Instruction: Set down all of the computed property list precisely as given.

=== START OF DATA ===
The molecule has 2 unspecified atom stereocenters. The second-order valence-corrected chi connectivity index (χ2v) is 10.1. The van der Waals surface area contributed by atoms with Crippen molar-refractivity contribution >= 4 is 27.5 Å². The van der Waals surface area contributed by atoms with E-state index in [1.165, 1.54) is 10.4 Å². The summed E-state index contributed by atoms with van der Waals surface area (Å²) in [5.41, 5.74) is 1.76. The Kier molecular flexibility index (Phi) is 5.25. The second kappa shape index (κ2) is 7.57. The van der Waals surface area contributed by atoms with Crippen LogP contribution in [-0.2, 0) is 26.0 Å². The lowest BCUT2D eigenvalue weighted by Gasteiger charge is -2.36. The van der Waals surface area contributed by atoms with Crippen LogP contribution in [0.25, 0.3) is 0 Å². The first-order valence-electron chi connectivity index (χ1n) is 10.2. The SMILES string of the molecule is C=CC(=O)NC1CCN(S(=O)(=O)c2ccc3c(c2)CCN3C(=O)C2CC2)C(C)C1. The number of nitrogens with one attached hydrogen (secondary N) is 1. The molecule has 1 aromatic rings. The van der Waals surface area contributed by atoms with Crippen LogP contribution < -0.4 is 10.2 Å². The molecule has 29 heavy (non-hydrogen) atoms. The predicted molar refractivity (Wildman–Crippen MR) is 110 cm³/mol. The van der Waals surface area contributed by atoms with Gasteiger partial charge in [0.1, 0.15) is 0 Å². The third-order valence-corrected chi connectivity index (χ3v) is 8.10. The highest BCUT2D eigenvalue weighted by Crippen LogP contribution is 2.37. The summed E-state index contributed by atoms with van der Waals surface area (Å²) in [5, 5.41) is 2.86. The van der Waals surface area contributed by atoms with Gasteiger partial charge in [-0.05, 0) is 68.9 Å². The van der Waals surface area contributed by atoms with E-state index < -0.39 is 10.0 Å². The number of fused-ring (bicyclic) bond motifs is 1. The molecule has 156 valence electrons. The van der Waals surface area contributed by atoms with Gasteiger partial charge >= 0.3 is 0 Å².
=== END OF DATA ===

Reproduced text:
The molecule has 2 unspecified atom stereocenters. The second-order valence-corrected chi connectivity index (χ2v) is 10.1. The van der Waals surface area contributed by atoms with Crippen molar-refractivity contribution >= 4 is 27.5 Å². The van der Waals surface area contributed by atoms with E-state index in [1.165, 1.54) is 10.4 Å². The summed E-state index contributed by atoms with van der Waals surface area (Å²) in [5.41, 5.74) is 1.76. The Kier molecular flexibility index (Phi) is 5.25. The second kappa shape index (κ2) is 7.57. The van der Waals surface area contributed by atoms with Crippen LogP contribution in [-0.2, 0) is 26.0 Å². The lowest BCUT2D eigenvalue weighted by Gasteiger charge is -2.36. The van der Waals surface area contributed by atoms with Crippen LogP contribution in [0.25, 0.3) is 0 Å². The first-order valence-electron chi connectivity index (χ1n) is 10.2. The SMILES string of the molecule is C=CC(=O)NC1CCN(S(=O)(=O)c2ccc3c(c2)CCN3C(=O)C2CC2)C(C)C1. The number of nitrogens with one attached hydrogen (secondary N) is 1. The molecule has 1 aromatic rings. The van der Waals surface area contributed by atoms with Crippen LogP contribution < -0.4 is 10.2 Å². The molecule has 29 heavy (non-hydrogen) atoms. The predicted molar refractivity (Wildman–Crippen MR) is 110 cm³/mol. The van der Waals surface area contributed by atoms with Gasteiger partial charge in [0.1, 0.15) is 0 Å². The third-order valence-corrected chi connectivity index (χ3v) is 8.10. The highest BCUT2D eigenvalue weighted by Crippen LogP contribution is 2.37. The summed E-state index contributed by atoms with van der Waals surface area (Å²) in [5, 5.41) is 2.86. The van der Waals surface area contributed by atoms with Gasteiger partial charge in [-0.05, 0) is 68.9 Å². The van der Waals surface area contributed by atoms with E-state index < -0.39 is 10.0 Å². The number of fused-ring (bicyclic) bond motifs is 1. The molecule has 156 valence electrons. The van der Waals surface area contributed by atoms with Gasteiger partial charge >= 0.3 is 0 Å².